Friday, February 16, 2007

Financial Planning 101: Merging money after marriage

Relationship experts cite money as the No. 1 problem newlywed couples face, and it is often the source of broken relationships. So, a little advice for the newly or soon-to-be engaged: Talk about your finances before the big day. Here's what every couple should discuss:

Are you ''financially honest'' with one another? Financial history may not be the most romantic subject, but couples should discuss and share their past with their mates. Jim Trippon, author of ''How Millionaires Stay Rich Forever,'' recommends that couples look at each other's credit reports and FICO scores. Does your partner pay bills on time? Is he or she stuck in debt? You should know these things before merging your finances and lives.

Who will manage the money once you're married? Psychotherapist Olivia Mellan says that women pay the bills and handle the budgeting 80 percent of the time, but only 12 percent of women are involved in the investment and tax planning. It's important that both partners understand the finances in a relationship and that both partners have a clear sense of how the financial work will be divided.

Is our money ''his and hers'' or ''ours''? Some couples choose to lump all their money together, while others prefer to maintain separate checking accounts for some of their money. Discuss how you will handle your money and who will be responsible for what if you opt for individual accounts.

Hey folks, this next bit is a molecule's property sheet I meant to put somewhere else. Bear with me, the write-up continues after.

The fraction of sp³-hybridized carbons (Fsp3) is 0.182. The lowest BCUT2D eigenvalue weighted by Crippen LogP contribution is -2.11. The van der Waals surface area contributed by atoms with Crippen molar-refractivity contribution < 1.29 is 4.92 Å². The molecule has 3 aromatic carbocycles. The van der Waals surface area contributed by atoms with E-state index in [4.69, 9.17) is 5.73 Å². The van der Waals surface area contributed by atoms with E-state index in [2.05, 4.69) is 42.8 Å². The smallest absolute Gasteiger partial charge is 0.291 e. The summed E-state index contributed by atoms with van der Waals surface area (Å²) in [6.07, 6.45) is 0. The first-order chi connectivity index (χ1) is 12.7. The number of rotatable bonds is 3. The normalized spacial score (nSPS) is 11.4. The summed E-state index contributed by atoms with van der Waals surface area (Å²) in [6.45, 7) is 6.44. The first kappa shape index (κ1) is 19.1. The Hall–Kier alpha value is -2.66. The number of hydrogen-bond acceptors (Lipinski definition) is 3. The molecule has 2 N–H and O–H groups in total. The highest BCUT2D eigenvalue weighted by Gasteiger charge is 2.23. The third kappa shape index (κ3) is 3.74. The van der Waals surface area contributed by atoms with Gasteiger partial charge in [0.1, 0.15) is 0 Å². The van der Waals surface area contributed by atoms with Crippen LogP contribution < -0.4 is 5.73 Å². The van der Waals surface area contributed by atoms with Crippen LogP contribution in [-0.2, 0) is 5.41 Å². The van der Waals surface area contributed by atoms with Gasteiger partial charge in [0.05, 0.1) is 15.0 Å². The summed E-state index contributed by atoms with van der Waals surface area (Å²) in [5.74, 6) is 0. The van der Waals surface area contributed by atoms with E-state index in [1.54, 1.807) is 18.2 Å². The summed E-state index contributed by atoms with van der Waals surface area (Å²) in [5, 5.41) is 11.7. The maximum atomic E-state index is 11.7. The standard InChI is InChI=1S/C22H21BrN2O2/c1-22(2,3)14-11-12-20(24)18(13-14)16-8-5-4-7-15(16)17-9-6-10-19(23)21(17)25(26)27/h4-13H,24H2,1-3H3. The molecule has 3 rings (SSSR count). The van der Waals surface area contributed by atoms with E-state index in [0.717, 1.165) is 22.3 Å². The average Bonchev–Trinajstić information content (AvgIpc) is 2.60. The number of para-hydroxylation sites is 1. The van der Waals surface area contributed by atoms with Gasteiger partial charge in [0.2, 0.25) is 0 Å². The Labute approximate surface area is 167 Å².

Some couples choose to have separate accounts and a joint account for living expenses. The contribution to the joint account can be split 50/50 or worked out by percentage of total household income. This way, the individual who may make significantly less isn't overburdened. Automatic bill payments from the joint account can also eliminate fights over who didn't pay the bills.

Do you have the same attitudes about spending, saving and investing? Just because you're a saver doesn't mean your partner is, as well. Don't set yourself up for a rude awakening — discuss your attitudes about spending habits upfront. If you're a spender, remember saving at least one hour's worth of pay a day before taxes is a good idea.

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